In a few hours, Kit and I will start our migration to the Pacific Northwest roughly along the Oregon Trail followed by 1840s pioneers. In four-to-six months, they traveled 2,170 miles across deserts, raging rivers, and mountain ranges to begin a new life. The dangerous route averages ten graves of young and hardy people per mile.
Most pioneers used four-by-ten foot wooden wagons, called prairie schooners, pulled by teams of plodding oxen. I’ve imagined couples having strong disagreements about what to carry in their tiny wagon space.
Wife: “You aim to bring that stinky animal skin?”
Husband: “I killed that bar when I was only four-teen. An’ it’s lighter than them dishes of yourn.”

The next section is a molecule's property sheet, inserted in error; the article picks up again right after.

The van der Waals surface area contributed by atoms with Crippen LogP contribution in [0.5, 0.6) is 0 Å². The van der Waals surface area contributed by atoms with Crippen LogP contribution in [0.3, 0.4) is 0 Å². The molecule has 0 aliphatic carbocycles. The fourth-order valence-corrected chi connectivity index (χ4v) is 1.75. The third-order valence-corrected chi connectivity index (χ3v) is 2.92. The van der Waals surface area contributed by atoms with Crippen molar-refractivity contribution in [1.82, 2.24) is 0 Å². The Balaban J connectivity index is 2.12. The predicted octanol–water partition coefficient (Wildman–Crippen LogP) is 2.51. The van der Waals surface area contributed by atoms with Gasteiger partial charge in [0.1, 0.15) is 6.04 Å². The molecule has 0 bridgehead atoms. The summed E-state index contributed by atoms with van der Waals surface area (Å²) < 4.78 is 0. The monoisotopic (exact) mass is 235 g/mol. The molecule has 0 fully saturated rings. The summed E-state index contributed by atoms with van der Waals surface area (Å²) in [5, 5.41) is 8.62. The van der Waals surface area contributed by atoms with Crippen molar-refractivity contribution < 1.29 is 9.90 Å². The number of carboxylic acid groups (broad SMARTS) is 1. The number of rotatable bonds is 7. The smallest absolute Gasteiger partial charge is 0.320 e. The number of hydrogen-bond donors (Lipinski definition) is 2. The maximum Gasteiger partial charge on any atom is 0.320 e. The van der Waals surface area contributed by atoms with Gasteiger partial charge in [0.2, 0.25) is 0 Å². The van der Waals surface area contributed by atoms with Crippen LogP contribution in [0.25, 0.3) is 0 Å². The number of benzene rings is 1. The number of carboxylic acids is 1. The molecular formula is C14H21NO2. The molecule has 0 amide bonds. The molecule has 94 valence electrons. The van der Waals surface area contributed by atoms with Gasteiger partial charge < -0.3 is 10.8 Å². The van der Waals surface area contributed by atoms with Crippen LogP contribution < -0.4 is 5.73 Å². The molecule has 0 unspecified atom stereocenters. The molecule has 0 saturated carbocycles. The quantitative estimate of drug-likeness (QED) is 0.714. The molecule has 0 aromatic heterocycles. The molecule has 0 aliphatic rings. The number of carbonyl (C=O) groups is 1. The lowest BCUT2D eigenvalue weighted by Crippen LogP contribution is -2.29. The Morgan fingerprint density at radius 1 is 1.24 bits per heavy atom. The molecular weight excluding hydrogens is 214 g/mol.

Wife: “Paul Revere hisself made my grandmother’s pewter plates. I ain’t levin’ ‘em.”
Likely both the bearskin and the plates had been discarded to lighten their load before our pioneers reached their destination. Kit and I will move west in a Toyota Corolla packed to live out of for months. We’ve had some spirited discussions ourselves about what to cram in. Probably we’ll find some items we can live without before we find a new home or more likely shed some emotional baggage.
On my 22nd birthday, I began a solo journey to California for my first engineering job. This time I’ll have my enthusiastic wife with me. Nevertheless I feel twenty-two again. That feeling makes all the trouble seem worth the effort.